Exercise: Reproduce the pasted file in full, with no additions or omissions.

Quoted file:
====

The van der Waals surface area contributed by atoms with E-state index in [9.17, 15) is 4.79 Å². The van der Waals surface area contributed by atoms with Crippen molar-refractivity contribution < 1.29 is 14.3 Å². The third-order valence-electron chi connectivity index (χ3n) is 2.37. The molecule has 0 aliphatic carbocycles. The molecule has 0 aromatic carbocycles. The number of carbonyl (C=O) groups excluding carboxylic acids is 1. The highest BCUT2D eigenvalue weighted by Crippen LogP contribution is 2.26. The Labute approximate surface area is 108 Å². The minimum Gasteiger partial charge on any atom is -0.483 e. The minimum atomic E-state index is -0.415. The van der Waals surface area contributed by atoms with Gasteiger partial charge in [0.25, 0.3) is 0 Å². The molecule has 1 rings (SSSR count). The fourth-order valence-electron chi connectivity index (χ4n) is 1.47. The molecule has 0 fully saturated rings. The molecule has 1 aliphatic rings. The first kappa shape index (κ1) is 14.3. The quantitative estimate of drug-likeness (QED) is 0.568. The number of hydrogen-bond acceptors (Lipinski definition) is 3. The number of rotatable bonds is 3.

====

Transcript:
The van der Waals surface area contributed by atoms with E-state index in [9.17, 15) is 4.79 Å². The van der Waals surface area contributed by atoms with Crippen molar-refractivity contribution < 1.29 is 14.3 Å². The third-order valence-electron chi connectivity index (χ3n) is 2.37. The molecule has 0 aliphatic carbocycles. The molecule has 0 aromatic carbocycles. The number of carbonyl (C=O) groups excluding carboxylic acids is 1. The highest BCUT2D eigenvalue weighted by Crippen LogP contribution is 2.26. The Labute approximate surface area is 108 Å². The minimum Gasteiger partial charge on any atom is -0.483 e. The minimum atomic E-state index is -0.415. The van der Waals surface area contributed by atoms with Gasteiger partial charge in [0.25, 0.3) is 0 Å². The molecule has 1 rings (SSSR count). The fourth-order valence-electron chi connectivity index (χ4n) is 1.47. The molecule has 0 fully saturated rings. The molecule has 1 aliphatic rings. The first kappa shape index (κ1) is 14.3. The quantitative estimate of drug-likeness (QED) is 0.568. The number of hydrogen-bond acceptors (Lipinski definition) is 3. The number of rotatable bonds is 3.